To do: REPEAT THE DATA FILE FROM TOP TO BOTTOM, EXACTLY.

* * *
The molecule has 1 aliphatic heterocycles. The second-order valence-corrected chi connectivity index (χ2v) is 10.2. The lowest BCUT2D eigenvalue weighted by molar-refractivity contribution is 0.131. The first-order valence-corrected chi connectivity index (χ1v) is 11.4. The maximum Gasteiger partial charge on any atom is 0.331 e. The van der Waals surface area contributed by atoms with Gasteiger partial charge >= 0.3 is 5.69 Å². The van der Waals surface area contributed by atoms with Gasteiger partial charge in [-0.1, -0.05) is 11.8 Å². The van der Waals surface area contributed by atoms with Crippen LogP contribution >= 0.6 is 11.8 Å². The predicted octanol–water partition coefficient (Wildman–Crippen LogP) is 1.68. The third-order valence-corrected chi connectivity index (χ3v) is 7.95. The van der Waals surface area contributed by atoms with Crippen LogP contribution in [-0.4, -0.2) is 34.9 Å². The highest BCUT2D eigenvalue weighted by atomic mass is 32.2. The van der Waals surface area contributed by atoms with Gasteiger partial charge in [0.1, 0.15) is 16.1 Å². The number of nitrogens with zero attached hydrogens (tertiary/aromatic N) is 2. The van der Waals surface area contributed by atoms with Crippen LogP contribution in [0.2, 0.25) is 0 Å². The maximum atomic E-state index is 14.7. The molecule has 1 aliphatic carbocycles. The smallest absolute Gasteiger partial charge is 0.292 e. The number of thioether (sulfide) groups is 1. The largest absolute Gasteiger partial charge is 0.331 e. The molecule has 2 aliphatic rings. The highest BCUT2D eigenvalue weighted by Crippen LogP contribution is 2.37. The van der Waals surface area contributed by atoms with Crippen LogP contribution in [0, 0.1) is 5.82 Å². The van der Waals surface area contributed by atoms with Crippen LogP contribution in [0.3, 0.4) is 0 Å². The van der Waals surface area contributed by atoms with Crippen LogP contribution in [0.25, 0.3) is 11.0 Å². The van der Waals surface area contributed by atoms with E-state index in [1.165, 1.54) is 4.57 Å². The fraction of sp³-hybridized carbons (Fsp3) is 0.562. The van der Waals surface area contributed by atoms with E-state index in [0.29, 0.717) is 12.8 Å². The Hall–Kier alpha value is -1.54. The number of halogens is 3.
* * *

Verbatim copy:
The molecule has 1 aliphatic heterocycles. The second-order valence-corrected chi connectivity index (χ2v) is 10.2. The lowest BCUT2D eigenvalue weighted by molar-refractivity contribution is 0.131. The first-order valence-corrected chi connectivity index (χ1v) is 11.4. The maximum Gasteiger partial charge on any atom is 0.331 e. The van der Waals surface area contributed by atoms with Gasteiger partial charge >= 0.3 is 5.69 Å². The van der Waals surface area contributed by atoms with Gasteiger partial charge in [-0.1, -0.05) is 11.8 Å². The van der Waals surface area contributed by atoms with Crippen LogP contribution >= 0.6 is 11.8 Å². The predicted octanol–water partition coefficient (Wildman–Crippen LogP) is 1.68. The third-order valence-corrected chi connectivity index (χ3v) is 7.95. The van der Waals surface area contributed by atoms with Crippen LogP contribution in [-0.4, -0.2) is 34.9 Å². The highest BCUT2D eigenvalue weighted by atomic mass is 32.2. The van der Waals surface area contributed by atoms with Gasteiger partial charge in [0.1, 0.15) is 16.1 Å². The number of nitrogens with zero attached hydrogens (tertiary/aromatic N) is 2. The van der Waals surface area contributed by atoms with Crippen LogP contribution in [0.2, 0.25) is 0 Å². The maximum atomic E-state index is 14.7. The molecule has 1 aliphatic carbocycles. The smallest absolute Gasteiger partial charge is 0.292 e. The number of thioether (sulfide) groups is 1. The largest absolute Gasteiger partial charge is 0.331 e. The molecule has 2 aliphatic rings. The highest BCUT2D eigenvalue weighted by Crippen LogP contribution is 2.37. The van der Waals surface area contributed by atoms with Crippen LogP contribution in [0, 0.1) is 5.82 Å². The van der Waals surface area contributed by atoms with Crippen LogP contribution in [0.3, 0.4) is 0 Å². The van der Waals surface area contributed by atoms with Crippen LogP contribution in [0.25, 0.3) is 11.0 Å². The van der Waals surface area contributed by atoms with E-state index in [1.165, 1.54) is 4.57 Å². The fraction of sp³-hybridized carbons (Fsp3) is 0.562. The van der Waals surface area contributed by atoms with E-state index in [0.29, 0.717) is 12.8 Å². The Hall–Kier alpha value is -1.54. The number of halogens is 3.